Aleksej Pokusevski is unusual.
Pokusevski is the youngest active NBA player. He traveled around 6,000 miles during a pandemic to join the NBA, and experienced the shortest NBA offseason in recent memory. He is as tall as a center, but weighs the same as Steph Curry. There are few things about “Poku”, as he’s come to be known, that can be considered ordinary.
To this point in his young career, there’s not much live game data to analyze Poku’s performance. He’s only played 296 total minutes, and his per game averages of 3.3 points, 3.5 rebounds, and 1.2 assists are aggressively pedestrian. One bright spot is Poku’s good shot blocking instincts, as evidenced by his 1.1 blocks per game despite the limited floor time. His shooting percentages are ghastly enough as to warrant omittance here. His recent assignment to the OKC Blue suggests he has a lot of work ahead of him, which is certainly correct. However, there is significant evidence that this atypical youngster will be a memorable part of Thunder history. The moments are fleeting for now, but noteworthy all the same.
How many seven footers bury off the dribble threes with this level of fluidity?
I’ve yet to see Kristaps Porzingis take off with a defensive rebound QUITE like this:
And here’s some of the aforementioned defensive versatility and shot blocking:
Poku’s mobility, shooting stroke, and comfort handling the basketball combined with his length are the building blocks of a rare player. The outline of a rim protecting five with the mobility to guard multiple positions and create matchup problems for virtually every opposing defense exists here.
Poku’s collection of skills and length give him a chance to become that type of player, and that type of player is one of the archetypes every GM in the league dreams of finding; pairing such a player with a lead ball handler like Shai Gilgeous Alexander is practically a fantasy. Poku has even flashed some decent passing vision that bodes well for his ability to keep defenses honest on the short roll.
There is a future in which the SGA/Poku pick and roll is the fulcrum of a highly efficient Thunder offense. Will it materialize? Time will tell.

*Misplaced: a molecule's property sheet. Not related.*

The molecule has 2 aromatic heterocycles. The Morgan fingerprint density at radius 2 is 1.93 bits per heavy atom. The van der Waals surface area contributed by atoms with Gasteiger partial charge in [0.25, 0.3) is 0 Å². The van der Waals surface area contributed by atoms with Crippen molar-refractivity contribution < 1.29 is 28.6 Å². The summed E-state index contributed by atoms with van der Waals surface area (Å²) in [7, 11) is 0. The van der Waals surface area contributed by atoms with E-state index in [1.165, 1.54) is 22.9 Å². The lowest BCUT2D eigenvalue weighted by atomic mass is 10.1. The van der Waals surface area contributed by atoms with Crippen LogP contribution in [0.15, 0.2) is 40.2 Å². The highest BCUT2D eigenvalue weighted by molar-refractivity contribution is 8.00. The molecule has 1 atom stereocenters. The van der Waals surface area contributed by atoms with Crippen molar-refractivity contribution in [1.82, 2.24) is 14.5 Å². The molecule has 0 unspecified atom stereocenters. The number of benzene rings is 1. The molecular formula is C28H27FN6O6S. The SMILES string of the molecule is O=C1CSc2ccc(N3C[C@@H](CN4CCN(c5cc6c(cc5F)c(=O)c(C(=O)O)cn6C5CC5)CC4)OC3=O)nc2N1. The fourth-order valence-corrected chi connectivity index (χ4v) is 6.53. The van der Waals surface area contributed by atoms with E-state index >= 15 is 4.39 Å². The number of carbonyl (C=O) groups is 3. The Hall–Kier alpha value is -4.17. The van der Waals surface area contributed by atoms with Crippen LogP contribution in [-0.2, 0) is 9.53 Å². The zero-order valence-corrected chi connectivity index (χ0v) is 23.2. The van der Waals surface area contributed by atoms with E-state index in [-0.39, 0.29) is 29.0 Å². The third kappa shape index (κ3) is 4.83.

The elephant in the room is physicality. Poku absolutely has to bulk up his spindly frame and become more comfortable with contact on both ends of the floor as a result. So far in his career it’s been rare to see Poku initiate contact in any context, be it a box out, a drive, or establishing position in the post. An allergy to contact will make it difficult for Poku to play the 5, where he presents the most matchup problems on offense and can deter shots at the rim on defense most readily. He doesn’t need to become a Zion-esque physical specimen, but a baseline of strength will prevent injury and afford him more leeway in unlocking the rest of his game.
Adding Poku to this Thunder roster has always been about the long game, as are the large majority of the franchise’s decisions at the moment. In addition to the flashes of jarringly brilliant potential, Poku says all the right things and appears to have a lot of believers within the Thunder organization. No matter how tantalizing the flashes are, though, it’s always been clear that Poku has work to do to become a regular in an NBA rotation. With his assignment to the G League, it appears that Poku stock is trading at an all time low.
Buy low, hold, and watch this strikingly unusual and talented prospect go to the moon. Poku Diamond Hands.